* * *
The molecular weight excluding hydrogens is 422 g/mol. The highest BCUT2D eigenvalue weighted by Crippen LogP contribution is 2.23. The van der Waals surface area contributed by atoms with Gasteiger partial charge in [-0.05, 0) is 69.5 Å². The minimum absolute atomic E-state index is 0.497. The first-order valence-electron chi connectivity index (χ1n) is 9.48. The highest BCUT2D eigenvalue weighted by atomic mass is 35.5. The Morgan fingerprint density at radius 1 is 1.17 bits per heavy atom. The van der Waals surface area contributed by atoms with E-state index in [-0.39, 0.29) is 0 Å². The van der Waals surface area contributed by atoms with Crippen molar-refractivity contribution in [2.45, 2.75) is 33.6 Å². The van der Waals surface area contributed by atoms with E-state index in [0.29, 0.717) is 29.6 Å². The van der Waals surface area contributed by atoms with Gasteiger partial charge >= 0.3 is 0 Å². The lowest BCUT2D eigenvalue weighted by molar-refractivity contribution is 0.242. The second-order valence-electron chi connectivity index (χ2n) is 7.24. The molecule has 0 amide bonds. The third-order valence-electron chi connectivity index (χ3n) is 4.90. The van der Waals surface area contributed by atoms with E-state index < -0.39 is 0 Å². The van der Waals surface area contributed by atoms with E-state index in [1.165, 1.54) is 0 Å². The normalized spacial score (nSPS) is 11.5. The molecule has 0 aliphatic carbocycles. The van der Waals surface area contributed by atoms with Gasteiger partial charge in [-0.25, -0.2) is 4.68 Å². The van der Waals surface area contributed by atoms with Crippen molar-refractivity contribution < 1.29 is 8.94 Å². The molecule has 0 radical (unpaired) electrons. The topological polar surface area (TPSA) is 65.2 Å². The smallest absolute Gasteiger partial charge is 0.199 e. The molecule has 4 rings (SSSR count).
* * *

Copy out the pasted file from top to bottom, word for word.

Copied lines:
The molecular weight excluding hydrogens is 422 g/mol. The highest BCUT2D eigenvalue weighted by Crippen LogP contribution is 2.23. The van der Waals surface area contributed by atoms with Gasteiger partial charge in [-0.05, 0) is 69.5 Å². The minimum absolute atomic E-state index is 0.497. The first-order valence-electron chi connectivity index (χ1n) is 9.48. The highest BCUT2D eigenvalue weighted by atomic mass is 35.5. The Morgan fingerprint density at radius 1 is 1.17 bits per heavy atom. The van der Waals surface area contributed by atoms with E-state index in [-0.39, 0.29) is 0 Å². The van der Waals surface area contributed by atoms with Crippen molar-refractivity contribution in [2.45, 2.75) is 33.6 Å². The van der Waals surface area contributed by atoms with E-state index in [0.29, 0.717) is 29.6 Å². The van der Waals surface area contributed by atoms with Gasteiger partial charge >= 0.3 is 0 Å². The lowest BCUT2D eigenvalue weighted by molar-refractivity contribution is 0.242. The second-order valence-electron chi connectivity index (χ2n) is 7.24. The molecule has 0 amide bonds. The third-order valence-electron chi connectivity index (χ3n) is 4.90. The van der Waals surface area contributed by atoms with E-state index < -0.39 is 0 Å². The van der Waals surface area contributed by atoms with E-state index in [1.165, 1.54) is 0 Å². The normalized spacial score (nSPS) is 11.5. The molecule has 0 aliphatic carbocycles. The van der Waals surface area contributed by atoms with Gasteiger partial charge in [-0.25, -0.2) is 4.68 Å². The van der Waals surface area contributed by atoms with Crippen molar-refractivity contribution < 1.29 is 8.94 Å². The molecule has 0 radical (unpaired) electrons. The topological polar surface area (TPSA) is 65.2 Å². The smallest absolute Gasteiger partial charge is 0.199 e. The molecule has 4 rings (SSSR count).